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Security Research

A Brief Gumblar Infrastructure Analysis

May 27, 2010 - 3 min read

Earlier this week, I had a request to analyze and describe why we were blocking customer access to:

(note: this page has since been cleaned)

Analysis of the page showed obfuscated JS after the closing HTML tag on the page. The obfuscated JS decoding report is available at JSunpack. The injected JS decodes and creates an object on the page to pull content from:


A dig on the domain, shows that it round-robins to IPs across a number of providers with a short time-to-live (TTL) - or Fast-Fluxed: 432 IN A (OVH) 432 IN A (Hetzner) 432 IN A (OVH) 432 IN A (WebAir) 432 IN A (ImajHost)

Likewise, is resolved from multiple name servers across a number of providers:

nserver: (
nserver: (
nserver: (
nserver: (

The domain for the name server ( was recently registered through OnlineNIC, and is used to provide domain resolution for numerous other domains involved in this malware campaign. A DomainTools preview shows that there are 49 other domains resolved by these name servers:
ImageReviewing our logs for other blocked "ru:8080/" transactions, showed the URL:

Analyzing the page revealed these related pages: <-- Malicious

Uploading the malicious PDF to VirusTotal, showed very poor A/V detection results (only 1 of 41 vendors detect): VT report. Using Wepawet for a quick analysis of the malicious PDF shows that it has routines to exploit CVE-2008-2992 and CVE-2009-0927. And drops shellcode to call out to:


All of the domains involved used the name server. Also many of the WHOIS records had similarities, such as the email address, telephone number, name, or location (usually Russia). For example, WHOIS:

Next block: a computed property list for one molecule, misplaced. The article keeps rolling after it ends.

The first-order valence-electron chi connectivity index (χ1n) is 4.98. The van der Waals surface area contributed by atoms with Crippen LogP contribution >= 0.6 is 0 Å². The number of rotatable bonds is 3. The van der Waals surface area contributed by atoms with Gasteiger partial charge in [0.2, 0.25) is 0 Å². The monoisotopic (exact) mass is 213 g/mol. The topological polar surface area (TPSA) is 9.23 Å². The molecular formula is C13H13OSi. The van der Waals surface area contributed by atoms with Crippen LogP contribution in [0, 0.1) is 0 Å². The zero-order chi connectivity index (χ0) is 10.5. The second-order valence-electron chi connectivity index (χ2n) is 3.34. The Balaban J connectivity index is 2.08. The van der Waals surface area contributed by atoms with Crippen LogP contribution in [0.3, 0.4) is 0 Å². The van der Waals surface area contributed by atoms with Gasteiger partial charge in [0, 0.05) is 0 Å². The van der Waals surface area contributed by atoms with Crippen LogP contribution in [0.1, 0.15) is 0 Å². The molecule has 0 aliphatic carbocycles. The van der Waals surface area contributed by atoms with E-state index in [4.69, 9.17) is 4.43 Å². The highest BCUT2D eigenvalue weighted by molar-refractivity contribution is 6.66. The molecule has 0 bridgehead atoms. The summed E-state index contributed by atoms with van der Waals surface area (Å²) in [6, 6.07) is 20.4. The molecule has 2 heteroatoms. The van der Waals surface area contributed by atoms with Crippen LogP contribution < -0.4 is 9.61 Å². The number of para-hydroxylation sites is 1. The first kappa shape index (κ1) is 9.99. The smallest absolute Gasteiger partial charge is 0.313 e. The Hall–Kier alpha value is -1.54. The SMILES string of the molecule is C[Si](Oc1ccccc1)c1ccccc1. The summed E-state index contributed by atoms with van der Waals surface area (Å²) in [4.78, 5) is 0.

ImageA registrant search for 'Ekaterina Gilmanova' for example shows 558 domains (and a Google search shows the related malicious domain results). Additional open source analysis shows a large number of involved domains (reference: 1, 2, 3) within this campaign. The name server previously used to resolve some of the related domains was FREEHOSTINTERNET.COM - which now has a Hold on it from OnlineNIC. The majority of the domains that I've analyzed relate to the Gumblar botnet and there were a few one-off domains that related to fake pharmacy and money-mule campaigns. What is interesting is that the name servers were also allegedly used in another malware campaign: Koobface (reference: 1). In other words, this identified infrastructure is likely supporting multiple campaigns (and possibly criminal groups).

Building out the list of domains and related IPs involved shows the tip of the iceberg as it relates to this underground infrastructure.

Sample of domains extracted:
ImageSample of IPs extracted:
ImageThe above analysis provides a peek inside some of Gumlar's supporting infrastructure. Also, while it's still a bit unclear, there appears to be some evidence that portions of the underground infrastructure that's supported Gumblar has also been used to support other campaigns.

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